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To help diagnose mild traumatic brain injury, soldiers have their short-term memory and basic problem-solving abilities tested in Baumholder, Germany, before deploying to Iraq in 2008. A 2020 study found that both traumatic brain injury and post-traumatic stress disorder were associated with increased Parkinson’s disease risk. Now an Israeli study has found that patients with PTSD were at a higher risk of Parkinson’s compared to patients without PTSD.

To help diagnose mild traumatic brain injury, soldiers have their short-term memory and basic problem-solving abilities tested in Baumholder, Germany, before deploying to Iraq in 2008. A 2020 study found that both traumatic brain injury and post-traumatic stress disorder were associated with increased Parkinson’s disease risk. Now an Israeli study has found that patients with PTSD were at a higher risk of Parkinson’s compared to patients without PTSD. (John Vandiver/ Stars and Stripes)

Researchers in Israel have found that post-traumatic stress disorder may be associated with an increased risk of Parkinson’s disease, buttressing a previous study of U.S. veterans of Iraq and Afghanistan. 

Published online Thursday in the Journal of the American Medical Association, the new study accumulated 20 years of data.

Its authors concluded that there is a “robust” association between PTSD and Parkinson’s risk in men, particularly among elderly male patients.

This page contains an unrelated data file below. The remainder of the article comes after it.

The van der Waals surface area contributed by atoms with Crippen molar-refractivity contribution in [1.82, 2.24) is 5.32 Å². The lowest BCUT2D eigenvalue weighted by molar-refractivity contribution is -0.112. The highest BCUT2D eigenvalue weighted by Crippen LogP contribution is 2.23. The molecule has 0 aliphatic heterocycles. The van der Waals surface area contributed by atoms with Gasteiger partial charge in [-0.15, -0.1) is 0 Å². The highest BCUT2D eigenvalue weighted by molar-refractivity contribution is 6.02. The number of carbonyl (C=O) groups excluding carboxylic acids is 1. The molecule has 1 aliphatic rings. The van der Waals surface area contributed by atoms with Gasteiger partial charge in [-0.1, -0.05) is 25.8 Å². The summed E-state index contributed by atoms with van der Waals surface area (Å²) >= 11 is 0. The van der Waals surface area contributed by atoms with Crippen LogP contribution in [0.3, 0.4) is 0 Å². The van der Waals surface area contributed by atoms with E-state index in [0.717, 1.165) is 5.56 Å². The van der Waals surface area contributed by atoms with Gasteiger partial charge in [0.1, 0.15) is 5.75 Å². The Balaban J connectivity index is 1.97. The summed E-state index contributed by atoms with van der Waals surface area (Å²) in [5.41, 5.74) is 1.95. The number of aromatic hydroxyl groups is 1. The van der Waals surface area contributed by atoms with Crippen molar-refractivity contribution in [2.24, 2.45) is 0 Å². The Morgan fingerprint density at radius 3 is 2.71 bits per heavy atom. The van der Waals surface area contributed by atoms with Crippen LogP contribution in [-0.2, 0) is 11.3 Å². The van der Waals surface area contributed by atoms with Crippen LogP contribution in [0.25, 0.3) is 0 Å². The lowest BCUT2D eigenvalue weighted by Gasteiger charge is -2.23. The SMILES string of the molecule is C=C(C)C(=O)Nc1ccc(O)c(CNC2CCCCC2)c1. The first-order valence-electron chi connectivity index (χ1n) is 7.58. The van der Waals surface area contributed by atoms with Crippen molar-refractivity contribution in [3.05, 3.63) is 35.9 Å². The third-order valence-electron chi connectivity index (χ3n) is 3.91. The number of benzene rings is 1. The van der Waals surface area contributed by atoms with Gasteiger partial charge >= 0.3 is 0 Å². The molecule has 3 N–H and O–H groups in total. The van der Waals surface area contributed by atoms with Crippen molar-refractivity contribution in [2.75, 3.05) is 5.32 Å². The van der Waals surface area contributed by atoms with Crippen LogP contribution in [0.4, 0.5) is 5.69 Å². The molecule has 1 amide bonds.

“These findings are consistent with the results of a recent study ... among male veterans in the U.S. showing a 2.7-fold excess risk” for Parkinson’s disease, they wrote.

The 2020 study they referenced found that both traumatic brain injury and PTSD — the “signature wounds” of the Iraq and Afghanistan wars — were associated with increased Parkinson’s disease risk.

The Israeli study involved 8,336 people diagnosed with PTSD compared with 8,336 people of the same age and sex without PTSD. About half were men and all were born before 1970.

Traumas they had encountered include the Holocaust and terrorist attacks. Israel ranks high in the proportion of people exposed to trauma, the study said.

An estimated 9.4% of the Israeli adult population has PTSD, more than twice the global prevalence of 3.9%, according to the researchers.

The study found that PTSD patients have nearly 1.5 times more risk of Parkinson’s than people who don’t. The risk was higher for men who were diagnosed with PTSD in their 70s. 

Parkinson’s disease is the second-most-common neurodegenerative disease, after Alzheimer’s disease. It is a slowly progressive disorder that affects movement, muscle control and balance.

Its cause is unknown, but multiple environmental, behavioral and biological factors are associated with risk of contracting the ailment.

“Over the last few decades, emotional and physical stress have been linked to Parkinson’s disease,” the study authors wrote. But they added that a causal association between stress or anxiety and Parkinson’s has not been fully established.

Among the notable figures who were diagnosed with Parkinson’s are the late boxing legend Muhammad Ali, singer Linda Ronstadt, musician Ozzy Osborne and actor Michael J. Fox. There are treatments available for the disease but no cure.

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Nancy is an Italy-based reporter for Stars and Stripes who writes about military health, legal and social issues. An upstate New York native who served three years in the U.S. Army before graduating from the University of Arizona, she previously worked at The Anchorage Daily News and The Seattle Times. Over her nearly 40-year journalism career she’s won several regional and national awards for her stories and was part of a newsroom-wide team at the Anchorage Daily News that was awarded the 1989 Pulitzer Prize for Public Service.
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